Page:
Perfect hat-trick for Cheptegei

Uganda's Joshua Cheptegei, Kenya's Benard Kibet, Kenya's Nicholas Kipkorir, and other athletes compete in the men's 10,000m final during the World Athletics Championships at the National Athletics Centre in Budapest. PHOTO/AFP

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Cheptegei had arrived in Budapest with no win in four competitive races of 2023 and a part of that included losing his World Cross-country title to Kiplimo in Bathurst, Australia on February 25.

BUDAPEST, HUNGARY. Not so many Ugandans deliver under pressure but Joshua Cheptegei always does it at the pinnacle of athletics. He entered the National Athletics Centre on Sunday and buried any inklings of doubt as well as a sizable bag of pressure to win his third straight 10000m title at the World Athletics Championships here in the Hungarian capital.

Overcoming challenges

Cheptegei had overcome a leg problem and answered all questions from a determined opposition, the Doubting Thomases as well as the magnitude of the task at hand to power to a winning time of 27 minutes and 51.42 seconds on a rather hot evening.

“It’s special for me,” Cheptegei reacted almost an hour after celebrating with his fourth Worlds’ medal. “It’s been a very turbulent moment for me, especially coming back from the injury,” he said in the mixed, shortly after hugging his manager Jurrie van der Velden and coach Addy Ruiter.

As his challengers fell to the floor one by one upon crossing the finish-line, Cheptegei chest-thumped like a roaring Silverback gorilla to the stadium terraces as many were cheering on loud.

After embracing silver medal winner Kenyan Daniel Ebenyo and bronze medallist Ethiopian Selemong Barega, the 26-year-old then grabbed the national flag from the standings and went on for a lap of honour.

There would then be photo moments and selfies with the fans, shortly before the men’s electric 100m final. Cheptegei had completed a historic hat-trick. “It’s a special moment for me,” he said.

Historic hat-trick

He had become the fourth man in history to win back-to-back-to-back world 10000m titles, following the footsteps of Ethiopia's Haile Gebresselasie and Kenenisa Bekele as well as Great Britain's Mo Farah.

“I want to thank God for always giving me the opportunity,” he said. At the London 2017, Cheptegei picked a 10000m silver medal and he has held onto the 10000m world gold at the Doha 2019 in Qatar, Oregon 2022 in the USA and now Budapest editions.

In Doha, Cheptegei had the company of Abdallah Mande who took early pace to the field. In Oregon, Cheptegei relied on team work from Stephen Kissa and Jacob Kiplimo.

With Kiplimo injured, the task was harder here. Cheptegei took the much needed support from the youngster Rogers Kibet and seasoned cross-country runner Joel Ayeko in a tough field of 25 men from 16 nations.

“It was really very tactical because I know the pressure was really so much, everybody wanted to win that gold medal. The feeling was incredible and to come first, is not really a mean achievement.”

“It was a perfect race,” remarked Addy Ruiter. “He executed it well, and he was aware of what was at stake,” his manager Jurrie van der Velden reacted.

Cheptegei had arrived in Budapest with no win in four competitive races of 2023 and a part of that included losing his World Cross-country title to Kiplimo in Bathurst, Australia on February 25.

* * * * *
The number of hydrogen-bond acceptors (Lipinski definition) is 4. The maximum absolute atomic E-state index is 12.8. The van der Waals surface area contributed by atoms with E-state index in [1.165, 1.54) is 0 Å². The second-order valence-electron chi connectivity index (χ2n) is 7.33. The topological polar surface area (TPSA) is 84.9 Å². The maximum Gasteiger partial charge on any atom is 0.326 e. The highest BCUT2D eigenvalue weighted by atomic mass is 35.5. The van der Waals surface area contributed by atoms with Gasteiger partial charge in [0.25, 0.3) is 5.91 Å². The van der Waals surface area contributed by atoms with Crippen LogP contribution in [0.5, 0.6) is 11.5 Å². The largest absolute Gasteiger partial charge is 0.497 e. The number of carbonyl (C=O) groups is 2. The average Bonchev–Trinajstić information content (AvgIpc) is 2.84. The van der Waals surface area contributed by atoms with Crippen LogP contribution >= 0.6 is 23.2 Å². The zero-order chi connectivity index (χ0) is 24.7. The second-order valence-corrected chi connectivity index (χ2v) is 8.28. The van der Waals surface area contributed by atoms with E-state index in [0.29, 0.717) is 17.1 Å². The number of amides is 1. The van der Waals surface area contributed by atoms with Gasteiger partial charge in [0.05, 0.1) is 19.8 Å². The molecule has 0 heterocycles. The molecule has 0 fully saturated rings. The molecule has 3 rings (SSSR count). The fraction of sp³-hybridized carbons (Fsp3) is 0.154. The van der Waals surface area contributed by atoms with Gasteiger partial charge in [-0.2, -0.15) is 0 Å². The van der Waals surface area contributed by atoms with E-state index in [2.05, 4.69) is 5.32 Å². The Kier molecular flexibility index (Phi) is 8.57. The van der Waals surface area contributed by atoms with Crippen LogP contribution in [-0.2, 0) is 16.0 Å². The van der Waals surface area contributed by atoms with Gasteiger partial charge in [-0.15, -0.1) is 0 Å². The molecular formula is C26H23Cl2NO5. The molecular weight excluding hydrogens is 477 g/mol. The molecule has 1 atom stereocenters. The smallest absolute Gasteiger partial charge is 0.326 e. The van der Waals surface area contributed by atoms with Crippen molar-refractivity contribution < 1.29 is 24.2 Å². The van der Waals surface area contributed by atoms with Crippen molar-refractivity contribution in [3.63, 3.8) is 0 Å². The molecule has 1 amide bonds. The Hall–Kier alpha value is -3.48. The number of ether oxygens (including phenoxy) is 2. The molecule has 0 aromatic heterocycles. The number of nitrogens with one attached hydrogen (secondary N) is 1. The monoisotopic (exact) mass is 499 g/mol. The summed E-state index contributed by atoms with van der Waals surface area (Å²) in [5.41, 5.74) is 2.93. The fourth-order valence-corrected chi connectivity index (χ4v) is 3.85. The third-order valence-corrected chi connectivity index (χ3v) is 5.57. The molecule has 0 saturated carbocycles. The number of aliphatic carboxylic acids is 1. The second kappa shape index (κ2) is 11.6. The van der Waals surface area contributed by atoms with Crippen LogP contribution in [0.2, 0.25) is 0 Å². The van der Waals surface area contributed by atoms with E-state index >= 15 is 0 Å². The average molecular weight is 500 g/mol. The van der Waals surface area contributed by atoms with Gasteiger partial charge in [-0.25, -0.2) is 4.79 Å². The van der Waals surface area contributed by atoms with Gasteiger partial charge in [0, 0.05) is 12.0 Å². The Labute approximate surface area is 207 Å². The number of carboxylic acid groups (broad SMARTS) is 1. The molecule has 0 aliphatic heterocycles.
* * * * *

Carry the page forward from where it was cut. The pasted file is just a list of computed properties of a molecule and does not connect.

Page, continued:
Well executed race

However, he was only recovering from injury suffered in Oregon which had him sit out for three months and there were vivid signs of recovery with fast times over the 5000m during the Diamond League races in Florence, Italy and Lausanne, Switzerland in June.

“All my plans were to defend my title here in Budapest. So all the rest of the races were just to get me back into shape and (get back) the confidence. I knew I had to be patient up to Budapest,” he added.

Upon the gun, Ayeko hit the front early and about 30 metres behind; Cheptegei carried the field along with three Kenyans following. By then, Barega was at the back of the field and little changed until after the 2500m mark.

Cheptegei and the rest closed while Barega still stayed at the back. Ayeko crossed the 3000m mark in 8:37:30 with Cheptegei less than a second adrift.

With 17 laps to go, Kenyan Benard Kibet took the lead only for a lap before Ayeko regained control. Meanwhile, Rogers, who later finished 22nd, moved up the pile.

Ethiopian Berihu Aregawi who had been tipped as the main threat owing to his form this year, moved to fourth place next to Cheptegei at 4000m and by then, Benard had returned to lead, the pace increased the pace.

Suddenly, the tactics continued to play out proper. Ayeko prematurely ended his first race on spike with 14 laps left then Aregawi the pack through the halfway point to 5200m in 14:56.71.

Electric final lap

Kenyan Kibet led again to stretch out the field with another injection of speed towards the 6000m mark. Barega came out to take charge, with Cheptegei laid in third.

With five laps to go, the field upfront had sized down to nine men and Aregawi, silver medallist in Bathurst, had the lead and when Barega attempted to join him ahead with about 500m left, Cheptegei quickly replied and he kicked with about 40m to the bell.

Here, Cheptegei never looked. He executed an unmatched final lap of 54.45 seconds to leave the Ethiopians in his wake, Ebenyo coming through to take silver in a time of Daniel Ebenyo 27:52.60 while Olympic champion Barega posted 27:52.72.

“We failed to implement the tactics of the coach. Aregawi went early,” Barega said, “I wasn’t expecting a bronze. I thought I would finish second, even while watching the screen. I didn’t think Ebenyo would come through,” he added.

Cheptegei’s finish marked Uganda’s 12th medal in the history of the Worlds. The East African nation has won at least a medal at every Worlds’ edition since the Moscow 2013 edition in Russia.